No-fly in Subsurface?

John Van Ostrand john at vanostrand.com
Sun Jul 24 16:33:22 PDT 2016


On Sun, Jul 24, 2016 at 2:22 PM, Linus Torvalds <
torvalds at linux-foundation.org> wrote:

> On Sat, Jul 23, 2016 at 11:48 PM, Miika Turkia <miika.turkia at gmail.com>
> wrote:
> > Hi Linus,
> >
> > what happened with the no-fly feature that you worked with some years
> > ago? Did it turn out to be totally bogus, not worth including in
> > master?
>
> It wasn't really totally bogus, but it also wasn't really useful, and
> it was something that might be seen as a bit too dangerous.
>
> Basically, if you just use the same "is it safe to ascend" logic as
> for diving, and just extend it to "is it safe to ascend to even lower
> pressures". gthings *work*, and logically and physically it should be
> equivalent, but there may be other factors.
>
> The cabin pressure is generally 750mbar (equivalent to ascending to
> 8000 feet) or higher, so using that as the "is it safe to ascend"
> model is something that I still feel is technically sound. However, it
> turns out that if you actually do the calculations, the calculated
> no-fly time is generally in the vicinity of half an hour or so. You
> don't even get _close_ to the 24 hour PADI suggestion. I think with
> repetitive diving, it might have been something like 90 minutes or so.
>
> So basically, it turns out that the no-fly time has almost nothing to
> do with the actual decompression algorithms you use while diving.
>

Although my Cochran offers very generous amounts of no-deco time the one
conservative feature is its no-fly time. At the end of a week of
live-aboard diving it often displays no-fly times well over 24 hours.

I can only guess that it's offering desaturation time. The fact that in
practice a 20 tissue model no-fly time is longer than the 16 tissue model
also suggests it's a desautration level and the longer tissues of the 20
tissue model means longer desat times.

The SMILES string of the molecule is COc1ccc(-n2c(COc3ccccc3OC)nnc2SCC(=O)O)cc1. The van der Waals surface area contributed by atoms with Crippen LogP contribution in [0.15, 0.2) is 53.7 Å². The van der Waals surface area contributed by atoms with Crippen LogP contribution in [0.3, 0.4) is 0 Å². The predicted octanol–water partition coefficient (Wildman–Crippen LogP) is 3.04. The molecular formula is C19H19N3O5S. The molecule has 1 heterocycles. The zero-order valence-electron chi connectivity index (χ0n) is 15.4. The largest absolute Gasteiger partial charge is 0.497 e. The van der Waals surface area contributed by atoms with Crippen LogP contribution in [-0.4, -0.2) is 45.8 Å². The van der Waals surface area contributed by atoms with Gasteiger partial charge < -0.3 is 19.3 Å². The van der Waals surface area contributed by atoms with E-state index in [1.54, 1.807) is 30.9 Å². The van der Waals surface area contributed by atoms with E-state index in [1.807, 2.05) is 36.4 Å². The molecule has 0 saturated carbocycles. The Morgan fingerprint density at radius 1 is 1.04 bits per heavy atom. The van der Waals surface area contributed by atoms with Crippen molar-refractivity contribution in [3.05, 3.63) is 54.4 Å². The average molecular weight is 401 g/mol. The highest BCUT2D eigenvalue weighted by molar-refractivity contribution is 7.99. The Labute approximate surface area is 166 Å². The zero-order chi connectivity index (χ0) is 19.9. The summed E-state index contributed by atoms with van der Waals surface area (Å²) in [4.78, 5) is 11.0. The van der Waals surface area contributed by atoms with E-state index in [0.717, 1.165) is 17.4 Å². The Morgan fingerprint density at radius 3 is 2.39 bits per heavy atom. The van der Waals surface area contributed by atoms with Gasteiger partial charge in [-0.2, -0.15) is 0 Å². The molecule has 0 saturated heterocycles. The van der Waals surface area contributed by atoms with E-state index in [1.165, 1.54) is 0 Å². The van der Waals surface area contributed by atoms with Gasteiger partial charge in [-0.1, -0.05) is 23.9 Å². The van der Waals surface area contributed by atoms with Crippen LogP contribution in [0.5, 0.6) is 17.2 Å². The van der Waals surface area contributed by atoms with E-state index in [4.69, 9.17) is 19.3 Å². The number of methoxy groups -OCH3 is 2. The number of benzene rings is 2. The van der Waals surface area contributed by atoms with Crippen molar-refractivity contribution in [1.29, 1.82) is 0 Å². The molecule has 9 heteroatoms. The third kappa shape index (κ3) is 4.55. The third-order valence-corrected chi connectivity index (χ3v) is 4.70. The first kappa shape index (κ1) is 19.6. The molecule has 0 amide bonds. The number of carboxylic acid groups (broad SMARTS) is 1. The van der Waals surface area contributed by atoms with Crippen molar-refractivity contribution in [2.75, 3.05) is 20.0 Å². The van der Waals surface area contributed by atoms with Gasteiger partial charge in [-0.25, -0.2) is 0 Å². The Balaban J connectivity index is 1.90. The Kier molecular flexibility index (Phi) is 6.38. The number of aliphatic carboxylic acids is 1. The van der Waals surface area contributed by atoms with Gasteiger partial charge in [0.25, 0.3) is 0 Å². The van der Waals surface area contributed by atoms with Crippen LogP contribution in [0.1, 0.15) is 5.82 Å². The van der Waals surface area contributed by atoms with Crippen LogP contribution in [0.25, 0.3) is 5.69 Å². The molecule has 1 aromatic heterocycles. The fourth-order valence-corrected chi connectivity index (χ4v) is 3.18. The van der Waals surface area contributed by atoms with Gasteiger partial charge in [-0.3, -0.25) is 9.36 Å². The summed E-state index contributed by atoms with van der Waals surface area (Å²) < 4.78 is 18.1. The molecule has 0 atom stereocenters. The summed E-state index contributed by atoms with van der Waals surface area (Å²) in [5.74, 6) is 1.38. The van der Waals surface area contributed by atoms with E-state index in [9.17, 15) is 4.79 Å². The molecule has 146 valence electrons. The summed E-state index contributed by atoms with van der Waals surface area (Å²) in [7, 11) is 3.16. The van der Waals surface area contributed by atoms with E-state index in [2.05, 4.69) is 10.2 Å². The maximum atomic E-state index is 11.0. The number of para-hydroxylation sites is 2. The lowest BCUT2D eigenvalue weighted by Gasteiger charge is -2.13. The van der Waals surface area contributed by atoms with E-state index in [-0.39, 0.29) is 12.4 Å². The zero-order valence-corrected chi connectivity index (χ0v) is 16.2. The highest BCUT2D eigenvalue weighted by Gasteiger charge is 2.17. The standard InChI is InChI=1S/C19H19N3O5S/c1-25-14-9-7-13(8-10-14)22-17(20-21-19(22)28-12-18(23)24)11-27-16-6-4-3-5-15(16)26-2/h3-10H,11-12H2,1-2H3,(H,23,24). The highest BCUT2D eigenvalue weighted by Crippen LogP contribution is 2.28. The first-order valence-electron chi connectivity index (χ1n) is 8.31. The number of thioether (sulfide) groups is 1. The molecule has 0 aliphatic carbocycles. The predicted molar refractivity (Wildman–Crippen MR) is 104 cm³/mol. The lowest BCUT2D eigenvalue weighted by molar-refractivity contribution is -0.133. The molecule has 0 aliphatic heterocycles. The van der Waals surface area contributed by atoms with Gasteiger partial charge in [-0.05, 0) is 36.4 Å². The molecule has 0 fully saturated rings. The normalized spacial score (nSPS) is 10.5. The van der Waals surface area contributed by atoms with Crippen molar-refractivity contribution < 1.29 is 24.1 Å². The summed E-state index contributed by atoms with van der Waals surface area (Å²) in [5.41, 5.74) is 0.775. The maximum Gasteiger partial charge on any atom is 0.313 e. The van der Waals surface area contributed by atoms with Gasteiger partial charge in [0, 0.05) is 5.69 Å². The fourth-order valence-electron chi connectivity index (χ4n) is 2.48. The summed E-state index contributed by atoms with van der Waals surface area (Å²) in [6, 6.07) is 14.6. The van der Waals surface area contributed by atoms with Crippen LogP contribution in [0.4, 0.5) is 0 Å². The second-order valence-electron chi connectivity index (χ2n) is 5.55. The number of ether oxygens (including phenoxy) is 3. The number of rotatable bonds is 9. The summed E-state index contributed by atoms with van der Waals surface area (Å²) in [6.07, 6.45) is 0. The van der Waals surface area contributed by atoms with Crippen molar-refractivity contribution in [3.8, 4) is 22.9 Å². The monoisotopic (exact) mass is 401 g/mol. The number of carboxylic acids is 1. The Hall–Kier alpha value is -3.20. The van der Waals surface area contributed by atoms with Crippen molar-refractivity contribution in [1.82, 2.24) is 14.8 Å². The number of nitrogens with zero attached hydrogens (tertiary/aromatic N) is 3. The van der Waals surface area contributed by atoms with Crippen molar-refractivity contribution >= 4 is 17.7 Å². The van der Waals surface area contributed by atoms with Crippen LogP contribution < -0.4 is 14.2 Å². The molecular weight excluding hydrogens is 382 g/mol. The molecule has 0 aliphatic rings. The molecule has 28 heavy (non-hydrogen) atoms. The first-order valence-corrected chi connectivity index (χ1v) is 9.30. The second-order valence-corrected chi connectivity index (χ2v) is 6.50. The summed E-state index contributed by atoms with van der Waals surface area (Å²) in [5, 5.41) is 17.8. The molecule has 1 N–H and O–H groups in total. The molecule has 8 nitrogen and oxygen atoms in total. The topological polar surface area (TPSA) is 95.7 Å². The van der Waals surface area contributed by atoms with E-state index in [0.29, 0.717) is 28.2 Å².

So rather than calculate the deco stop at 0 ft for a safe ascent to 8000
ft, maybe it should do a desaturation to an arbitrary percentage, like 1.5%
above ambient at 0 ft. Isn't 6 half-times considered desaturated?

As an aside the Cochran also gives a deco credit (nitrogen deficit) for
flying, which might only help your bottom time if you plan on parachuting
out of the air plane with your dive equipment on.


> The reason for that might be due to various factors:
>
>  - the usual "let's add some safety padding" taken to extreme measures
>
>  - the fact that in the air, you have other issues than just
> decompression sickness - no hospital easily reachable etc. Maybe you
> had a slight case of DCS even before flying, and now the lower
> pressure trigger more noticeable symptoms: and you have no chamber and
> are sitting in a plane for the next six hours..
>
>  - the fact that maybe the deco algorithms don't work as well, because
> you're getting closer to other limits. Some people start to get
> altitude sickness at roughly 750 mbar pressures anyway, and that isn't
> directly related to any pressure differential, just to lower pO2.
>
> So there are various reasons that might not be directly about the
> usual nitrogen/Helium pressure differential that the deco algorithm is
> all about.
>
> Anyway, the normal deco algorithms definitely don't support long
> no-fly times. But there may be other valid reasons for them ("you gas
> imbalance is a slight stress factor on your body, flying adds _other_
> stress factors, they may interact").
>

-- 
John Van Ostrand
At large on sabbatical
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